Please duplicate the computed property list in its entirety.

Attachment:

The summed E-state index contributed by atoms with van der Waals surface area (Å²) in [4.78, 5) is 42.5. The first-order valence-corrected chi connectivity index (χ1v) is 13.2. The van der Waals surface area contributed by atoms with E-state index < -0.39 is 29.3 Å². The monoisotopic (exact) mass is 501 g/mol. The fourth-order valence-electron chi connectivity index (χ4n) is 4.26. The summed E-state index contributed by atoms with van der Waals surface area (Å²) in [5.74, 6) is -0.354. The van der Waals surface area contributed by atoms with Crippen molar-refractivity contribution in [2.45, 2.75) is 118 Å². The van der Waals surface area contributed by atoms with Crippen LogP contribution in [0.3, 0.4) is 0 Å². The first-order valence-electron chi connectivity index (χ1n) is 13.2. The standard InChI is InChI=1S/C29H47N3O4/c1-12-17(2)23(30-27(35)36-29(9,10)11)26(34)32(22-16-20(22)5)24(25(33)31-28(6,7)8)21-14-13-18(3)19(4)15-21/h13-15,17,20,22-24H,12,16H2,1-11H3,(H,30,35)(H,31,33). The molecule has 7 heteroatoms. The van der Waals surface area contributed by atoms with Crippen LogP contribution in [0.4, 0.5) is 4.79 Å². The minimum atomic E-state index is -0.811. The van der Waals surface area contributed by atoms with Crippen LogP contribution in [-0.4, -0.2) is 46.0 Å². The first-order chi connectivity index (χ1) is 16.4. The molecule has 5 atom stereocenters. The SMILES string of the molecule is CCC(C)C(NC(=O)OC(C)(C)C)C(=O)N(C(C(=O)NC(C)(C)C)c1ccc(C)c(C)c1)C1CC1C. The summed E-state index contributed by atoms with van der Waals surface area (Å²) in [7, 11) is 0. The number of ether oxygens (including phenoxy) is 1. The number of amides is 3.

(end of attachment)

The summed E-state index contributed by atoms with van der Waals surface area (Å²) in [4.78, 5) is 42.5. The first-order valence-corrected chi connectivity index (χ1v) is 13.2. The van der Waals surface area contributed by atoms with E-state index < -0.39 is 29.3 Å². The monoisotopic (exact) mass is 501 g/mol. The fourth-order valence-electron chi connectivity index (χ4n) is 4.26. The summed E-state index contributed by atoms with van der Waals surface area (Å²) in [5.74, 6) is -0.354. The van der Waals surface area contributed by atoms with Crippen molar-refractivity contribution in [2.45, 2.75) is 118 Å². The van der Waals surface area contributed by atoms with Crippen LogP contribution in [0.3, 0.4) is 0 Å². The first-order valence-electron chi connectivity index (χ1n) is 13.2. The standard InChI is InChI=1S/C29H47N3O4/c1-12-17(2)23(30-27(35)36-29(9,10)11)26(34)32(22-16-20(22)5)24(25(33)31-28(6,7)8)21-14-13-18(3)19(4)15-21/h13-15,17,20,22-24H,12,16H2,1-11H3,(H,30,35)(H,31,33). The molecule has 7 heteroatoms. The van der Waals surface area contributed by atoms with Crippen LogP contribution in [0.4, 0.5) is 4.79 Å². The minimum atomic E-state index is -0.811. The van der Waals surface area contributed by atoms with Crippen LogP contribution in [-0.4, -0.2) is 46.0 Å². The first-order chi connectivity index (χ1) is 16.4. The molecule has 5 atom stereocenters. The SMILES string of the molecule is CCC(C)C(NC(=O)OC(C)(C)C)C(=O)N(C(C(=O)NC(C)(C)C)c1ccc(C)c(C)c1)C1CC1C. The summed E-state index contributed by atoms with van der Waals surface area (Å²) in [7, 11) is 0. The number of ether oxygens (including phenoxy) is 1. The number of amides is 3.